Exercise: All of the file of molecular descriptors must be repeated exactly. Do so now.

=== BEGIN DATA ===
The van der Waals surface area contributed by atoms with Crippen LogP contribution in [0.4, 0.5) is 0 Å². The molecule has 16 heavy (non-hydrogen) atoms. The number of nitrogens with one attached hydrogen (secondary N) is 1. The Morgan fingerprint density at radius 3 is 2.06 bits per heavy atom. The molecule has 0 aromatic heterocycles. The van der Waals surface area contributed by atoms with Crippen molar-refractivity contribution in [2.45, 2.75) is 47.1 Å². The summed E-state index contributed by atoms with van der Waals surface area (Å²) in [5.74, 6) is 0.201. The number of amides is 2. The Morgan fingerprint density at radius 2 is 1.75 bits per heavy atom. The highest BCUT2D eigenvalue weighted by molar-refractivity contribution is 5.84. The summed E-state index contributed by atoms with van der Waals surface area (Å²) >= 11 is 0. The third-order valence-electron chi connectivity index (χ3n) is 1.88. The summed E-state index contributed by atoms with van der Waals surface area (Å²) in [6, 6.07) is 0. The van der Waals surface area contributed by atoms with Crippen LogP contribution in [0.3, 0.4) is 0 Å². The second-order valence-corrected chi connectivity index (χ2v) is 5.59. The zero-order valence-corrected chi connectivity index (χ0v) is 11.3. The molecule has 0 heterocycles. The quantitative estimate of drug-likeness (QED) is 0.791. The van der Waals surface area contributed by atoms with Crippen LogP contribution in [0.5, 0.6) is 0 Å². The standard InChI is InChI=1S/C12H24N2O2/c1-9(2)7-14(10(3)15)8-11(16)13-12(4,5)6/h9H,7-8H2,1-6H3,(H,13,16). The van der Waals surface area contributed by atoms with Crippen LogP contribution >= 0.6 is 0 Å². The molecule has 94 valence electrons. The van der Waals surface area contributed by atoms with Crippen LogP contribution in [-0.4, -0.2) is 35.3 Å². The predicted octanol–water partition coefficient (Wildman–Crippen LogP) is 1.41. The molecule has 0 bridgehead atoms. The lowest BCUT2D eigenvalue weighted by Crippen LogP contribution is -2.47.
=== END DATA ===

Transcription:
The van der Waals surface area contributed by atoms with Crippen LogP contribution in [0.4, 0.5) is 0 Å². The molecule has 16 heavy (non-hydrogen) atoms. The number of nitrogens with one attached hydrogen (secondary N) is 1. The Morgan fingerprint density at radius 3 is 2.06 bits per heavy atom. The molecule has 0 aromatic heterocycles. The van der Waals surface area contributed by atoms with Crippen molar-refractivity contribution in [2.45, 2.75) is 47.1 Å². The summed E-state index contributed by atoms with van der Waals surface area (Å²) in [5.74, 6) is 0.201. The number of amides is 2. The Morgan fingerprint density at radius 2 is 1.75 bits per heavy atom. The highest BCUT2D eigenvalue weighted by molar-refractivity contribution is 5.84. The summed E-state index contributed by atoms with van der Waals surface area (Å²) >= 11 is 0. The third-order valence-electron chi connectivity index (χ3n) is 1.88. The summed E-state index contributed by atoms with van der Waals surface area (Å²) in [6, 6.07) is 0. The van der Waals surface area contributed by atoms with Crippen LogP contribution in [0.3, 0.4) is 0 Å². The second-order valence-corrected chi connectivity index (χ2v) is 5.59. The zero-order valence-corrected chi connectivity index (χ0v) is 11.3. The molecule has 0 heterocycles. The quantitative estimate of drug-likeness (QED) is 0.791. The van der Waals surface area contributed by atoms with Crippen LogP contribution in [0.5, 0.6) is 0 Å². The standard InChI is InChI=1S/C12H24N2O2/c1-9(2)7-14(10(3)15)8-11(16)13-12(4,5)6/h9H,7-8H2,1-6H3,(H,13,16). The van der Waals surface area contributed by atoms with Crippen LogP contribution >= 0.6 is 0 Å². The molecule has 94 valence electrons. The van der Waals surface area contributed by atoms with Crippen LogP contribution in [-0.4, -0.2) is 35.3 Å². The predicted octanol–water partition coefficient (Wildman–Crippen LogP) is 1.41. The molecule has 0 bridgehead atoms. The lowest BCUT2D eigenvalue weighted by Crippen LogP contribution is -2.47.